Why is gpedit wide open to XP power users?

Some of our Windows XP workstations have security set so local Power User accounts can run gpedit.msc. All the information I can find says that gpedit is only available to Administrator accounts. Can't find any differences in local group policy settings. In fact I have copied the GroupPolicy folders from another workstation that correctly denies access to Power Users but it didn't make any difference. Is there a registry setting that controls this?
ru-rdAsked:
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gheistConnect With a Mentor Commented:
Simply the system is designed this way.
For example in NT4 and initial w2000 normal users were allowed to use date/time commands to change system time at will.
And even without access to gpedit every user will be able to launch mmc.exe and add gpedit modules. There is no effect of GPOs to MMC.exe
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gheistCommented:
They can delete most of files in %WINDIR% anyway, why should you care about GPOs
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bbaoIT ConsultantCommented:
> They can delete most of files in %WINDIR% anyway, why should you care about GPOs

LOL, good point. hence the group name, Power Users are powerful, by design.
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ru-rdAuthor Commented:
We have 15 Windows XP workstations that are all setup the same and joined as members of a Windows 2003 Domain. Users also have memberships in this domain but log onto their workstations with local user accounts. They can access the network resources based on their domain group membership. Most, but not all of these workstations were originally set up with W2K pro and later upgraded to XP pro. Local user accounts were given Power User membership so that some legacy apps would continue to run that wouldn't otherwise.
Recently I have been working on setting up logon/logoff scripts and as I was testing these discovered that on 5 of the 15 XP workstations Power users can run Gpedit.msc and on the other 10 they can not. Local User and Power User accounts get the message "You do not have permission to perform this operation." The same message appears if they run MMC and try to add Group Policy Object Editor as a snap-in on the local computer. Upon further testing I have found that ordinary User accounts can open gpedit.msc on these 5 workstations also.
My concern is that some security settings must have changed to elevate the User & Power User permissions and I don't know what other security restrictions or access rights may have changed.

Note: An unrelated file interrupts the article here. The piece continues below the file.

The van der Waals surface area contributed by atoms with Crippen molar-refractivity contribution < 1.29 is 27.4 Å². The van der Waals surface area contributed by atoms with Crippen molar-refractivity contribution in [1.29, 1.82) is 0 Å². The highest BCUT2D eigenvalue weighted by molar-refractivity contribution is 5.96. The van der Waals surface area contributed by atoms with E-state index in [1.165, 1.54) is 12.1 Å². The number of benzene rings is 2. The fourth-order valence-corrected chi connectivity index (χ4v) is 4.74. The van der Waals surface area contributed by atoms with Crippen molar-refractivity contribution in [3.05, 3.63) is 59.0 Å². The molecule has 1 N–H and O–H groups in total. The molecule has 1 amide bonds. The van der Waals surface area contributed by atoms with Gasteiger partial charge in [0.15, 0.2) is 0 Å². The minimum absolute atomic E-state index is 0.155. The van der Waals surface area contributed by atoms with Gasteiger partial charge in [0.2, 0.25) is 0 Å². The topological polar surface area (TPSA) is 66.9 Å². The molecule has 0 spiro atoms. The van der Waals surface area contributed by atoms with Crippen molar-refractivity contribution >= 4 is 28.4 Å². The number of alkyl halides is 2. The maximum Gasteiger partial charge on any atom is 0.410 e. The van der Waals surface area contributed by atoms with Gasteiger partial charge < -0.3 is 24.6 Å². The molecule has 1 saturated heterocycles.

What could cause this besides group policy? Has anyone else seen these kinds of problems? Is there a way to reset the default access rights for Users and Power Users on Windows XP Pro?
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gheistCommented:
Local users can override ANY gpo setting by using .reg files.
If you join computer to domain it gets only computer settings which minimally interfere with local power users.
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__STConnect With a Mentor Commented:
A clever user with Power User rights can do just about anything they want with a local PC, so I'm not sure how much time you would want to spend on this.  Even if you explicitly block running things like MMC a power user can use net user / net localgroup to create a local administrator account that they could use to elevate their permissions and bypass any security you lay down.  Trying to lock them down too much on a workstation risks breaking your legacy apps, so you're pretty much stuck with letting them have free reign of the endpoint.

If it's of vital concern, you could script a permissions/ownership change on the specific snap-in files using something like subinacl/xcacls, but keep in mind that it would not hinder someone persistent with a bit of technical knowledge.

Focus more on domain security and locking down the shares and you should be fine.  Ditch the legacy apps whenever possible and eventually you will have more control.
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ru-rdAuthor Commented:
I've requested that this question be deleted for the following reason:

Comments like, &quot;this is normal&quot;, or &quot;why should you care?&quot;, are not solutions. And I don't have &quot;clever users&quot; that are intentionally trying to circumvent basic security settings. <br />Since our workstations are scheduled to be upgraded to Windows 7 soon their is no point in trying to pursue this issue. Thank you all &nbsp;for taking the time to post a reply. I am sorry that I cannot issue any points.
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gheistCommented:
This is documenting the part missing in microsofts site.
You cannot disable mmc.exe or regedit.exe opening .reg files from command line.
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gheistCommented:
http:#35725837
http:#35689419

explains the sorry state of things.
https://www.microsoft.com/downloads/en/details.aspx?FamilyID=18c90c80-8b0a-4906-a4f5-ff24cc2030fb is the place where power users can find which registry setting to change to undo group policy.
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